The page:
Saturday, February 05, 2005

Page 3

Urban India as it is inhabited by the rich, beautiful and famous can be a shocking discovery for a middle-class person. Madhur Bhandarkar’s ‘Page 3’ is cinematic criticism of the murky world of any big city’s socialites at its best. I’d heard so much about the movie that I wanted to watch it, if for nothing else than its curiosity value. And like it or hate it, ‘Page 3’ will not fail to make you think. Think about today’s celebrities whose heights so many people aspire to reach. Think about the drive for success and the endless search for money and fame that even an average Indian indulges in.

‘Page 3’ is not what I would call a brilliant film. But it rings true somewhere and its characters, from the socialite’s driver to Konkona Sen Sharma’s middle-class journalist, make the film feel real. Fiction it may be, but it also holds up as a mirror of high society today.

Most people, in some way, want to be a part of Page 3. At the end of the day, for many these opulent parties may just be a way of letting go of stress, but for the majority, it is a chance to indulge in hidden fantasies, a chance to climb the ladder of success by being seen and by talking to the ‘right’ people. Drugs, sex, swapping partners - anything goes here, amidst the smoky haze and the loud music. At its most harmless, these parties are a gathering of people who make vacuous or scathingly hypocritical conversation.

Today, go to any glamorous party in any Indian metro and there’s a pretty good chance you will see some of the Page 3 phenomenon at work. Of course, not everyone thinks so. Lillette Dubey, Indian actor and theatre person, has commented in ‘Outlook’ magazine that the movie had the potential to ‘go for the jugular’ and shouldn’t have been so black-and-white. Well, any more jugular and the viewer would probably die!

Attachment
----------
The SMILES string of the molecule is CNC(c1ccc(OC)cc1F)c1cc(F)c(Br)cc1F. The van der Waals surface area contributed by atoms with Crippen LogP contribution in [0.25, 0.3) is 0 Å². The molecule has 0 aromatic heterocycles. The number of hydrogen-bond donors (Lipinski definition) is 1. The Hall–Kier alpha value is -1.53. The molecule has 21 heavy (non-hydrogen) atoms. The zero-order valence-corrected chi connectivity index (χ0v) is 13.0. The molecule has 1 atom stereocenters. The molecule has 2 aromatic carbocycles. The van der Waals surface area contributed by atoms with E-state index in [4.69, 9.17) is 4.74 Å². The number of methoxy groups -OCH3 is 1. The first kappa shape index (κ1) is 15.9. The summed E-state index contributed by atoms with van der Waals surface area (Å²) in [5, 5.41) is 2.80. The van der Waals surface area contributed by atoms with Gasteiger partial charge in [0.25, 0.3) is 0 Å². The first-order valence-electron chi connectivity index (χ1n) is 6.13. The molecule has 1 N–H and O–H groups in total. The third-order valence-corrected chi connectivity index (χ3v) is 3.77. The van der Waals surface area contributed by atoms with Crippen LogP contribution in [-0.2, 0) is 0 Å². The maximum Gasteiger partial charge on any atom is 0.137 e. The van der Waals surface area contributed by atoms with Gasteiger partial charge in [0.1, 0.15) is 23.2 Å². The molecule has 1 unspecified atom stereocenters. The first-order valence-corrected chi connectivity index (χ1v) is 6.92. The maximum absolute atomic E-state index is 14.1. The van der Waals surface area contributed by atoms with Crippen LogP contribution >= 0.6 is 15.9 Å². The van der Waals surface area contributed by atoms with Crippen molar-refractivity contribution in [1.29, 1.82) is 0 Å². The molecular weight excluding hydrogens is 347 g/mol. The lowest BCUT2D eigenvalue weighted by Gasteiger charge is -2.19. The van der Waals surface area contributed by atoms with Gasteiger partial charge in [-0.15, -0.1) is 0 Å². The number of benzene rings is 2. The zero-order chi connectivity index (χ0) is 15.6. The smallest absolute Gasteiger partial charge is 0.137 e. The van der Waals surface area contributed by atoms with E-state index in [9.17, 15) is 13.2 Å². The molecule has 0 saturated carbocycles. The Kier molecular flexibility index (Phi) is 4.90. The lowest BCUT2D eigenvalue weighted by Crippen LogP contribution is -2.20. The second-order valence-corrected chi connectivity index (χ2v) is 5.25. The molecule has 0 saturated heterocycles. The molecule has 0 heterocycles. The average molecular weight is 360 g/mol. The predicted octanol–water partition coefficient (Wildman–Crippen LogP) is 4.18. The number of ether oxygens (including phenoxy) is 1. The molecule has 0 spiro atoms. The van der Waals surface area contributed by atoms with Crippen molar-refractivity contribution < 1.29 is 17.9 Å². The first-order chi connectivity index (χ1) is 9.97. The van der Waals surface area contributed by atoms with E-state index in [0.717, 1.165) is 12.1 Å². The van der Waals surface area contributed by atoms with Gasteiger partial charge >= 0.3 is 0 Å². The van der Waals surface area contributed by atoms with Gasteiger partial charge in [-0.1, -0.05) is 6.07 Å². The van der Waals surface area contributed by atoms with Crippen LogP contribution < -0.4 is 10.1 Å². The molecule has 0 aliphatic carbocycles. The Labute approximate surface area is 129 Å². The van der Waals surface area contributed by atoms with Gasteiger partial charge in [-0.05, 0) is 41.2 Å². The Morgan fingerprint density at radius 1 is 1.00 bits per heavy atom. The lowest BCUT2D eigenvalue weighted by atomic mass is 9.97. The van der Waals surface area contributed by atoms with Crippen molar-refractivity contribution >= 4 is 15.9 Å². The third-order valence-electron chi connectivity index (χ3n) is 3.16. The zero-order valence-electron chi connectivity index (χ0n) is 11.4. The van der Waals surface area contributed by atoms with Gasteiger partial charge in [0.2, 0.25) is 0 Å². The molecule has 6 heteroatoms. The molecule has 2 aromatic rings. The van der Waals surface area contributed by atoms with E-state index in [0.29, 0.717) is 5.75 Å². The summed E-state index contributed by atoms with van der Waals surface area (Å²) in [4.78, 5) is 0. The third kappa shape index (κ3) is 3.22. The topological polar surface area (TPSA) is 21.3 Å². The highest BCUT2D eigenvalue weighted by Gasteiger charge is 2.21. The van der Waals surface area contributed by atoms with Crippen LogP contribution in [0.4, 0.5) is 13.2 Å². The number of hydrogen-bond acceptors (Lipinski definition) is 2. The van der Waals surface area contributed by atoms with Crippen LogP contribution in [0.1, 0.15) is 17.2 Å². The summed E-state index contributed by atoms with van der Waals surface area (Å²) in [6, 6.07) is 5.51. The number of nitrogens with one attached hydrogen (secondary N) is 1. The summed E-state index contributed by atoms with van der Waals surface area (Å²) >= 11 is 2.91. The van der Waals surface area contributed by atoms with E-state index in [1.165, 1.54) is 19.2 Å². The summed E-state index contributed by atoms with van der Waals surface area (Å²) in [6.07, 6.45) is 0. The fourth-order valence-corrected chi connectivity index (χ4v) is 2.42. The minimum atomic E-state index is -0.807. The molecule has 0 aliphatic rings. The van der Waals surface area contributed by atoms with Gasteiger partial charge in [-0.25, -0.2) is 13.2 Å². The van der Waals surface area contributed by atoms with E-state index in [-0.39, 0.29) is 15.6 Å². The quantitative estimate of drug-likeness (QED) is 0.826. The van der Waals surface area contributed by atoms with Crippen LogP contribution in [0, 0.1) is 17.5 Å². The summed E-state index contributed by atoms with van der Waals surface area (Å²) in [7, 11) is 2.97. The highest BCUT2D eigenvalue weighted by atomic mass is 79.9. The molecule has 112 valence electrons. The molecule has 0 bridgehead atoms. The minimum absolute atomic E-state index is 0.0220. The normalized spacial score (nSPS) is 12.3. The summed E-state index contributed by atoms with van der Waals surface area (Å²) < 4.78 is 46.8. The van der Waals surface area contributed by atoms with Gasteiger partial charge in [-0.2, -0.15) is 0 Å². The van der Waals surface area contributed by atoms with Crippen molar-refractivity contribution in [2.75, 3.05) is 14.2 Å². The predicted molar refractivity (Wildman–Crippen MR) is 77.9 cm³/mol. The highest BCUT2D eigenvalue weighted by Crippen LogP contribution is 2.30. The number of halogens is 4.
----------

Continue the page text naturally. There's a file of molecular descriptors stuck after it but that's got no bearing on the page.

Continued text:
So sociologically, what does this herald? An urban arena where money and fame are creating people with the minds and hearts of monsters, never mind their looks? Or one where the system makes people so cynical that they finally give up their long-held values for a more glamorous dream? Or worse, where that cynicism leads to apathy? I’ve grown up over the past few years and have come to believe that the sooner you come to terms with life as it exists and not as you think it should be, the better your life will be. That’s what Sharma’s character as the journalist who makes the transition from an idealistic young girl to a harder, stronger person eventually does. Also thought-provoking is Atul Kulkarni's character, who as a crime journalist in the film says, ‘To beat the system, you have to be in the system’.

Life, after all, isn’t all ha-ha-hee-hee.

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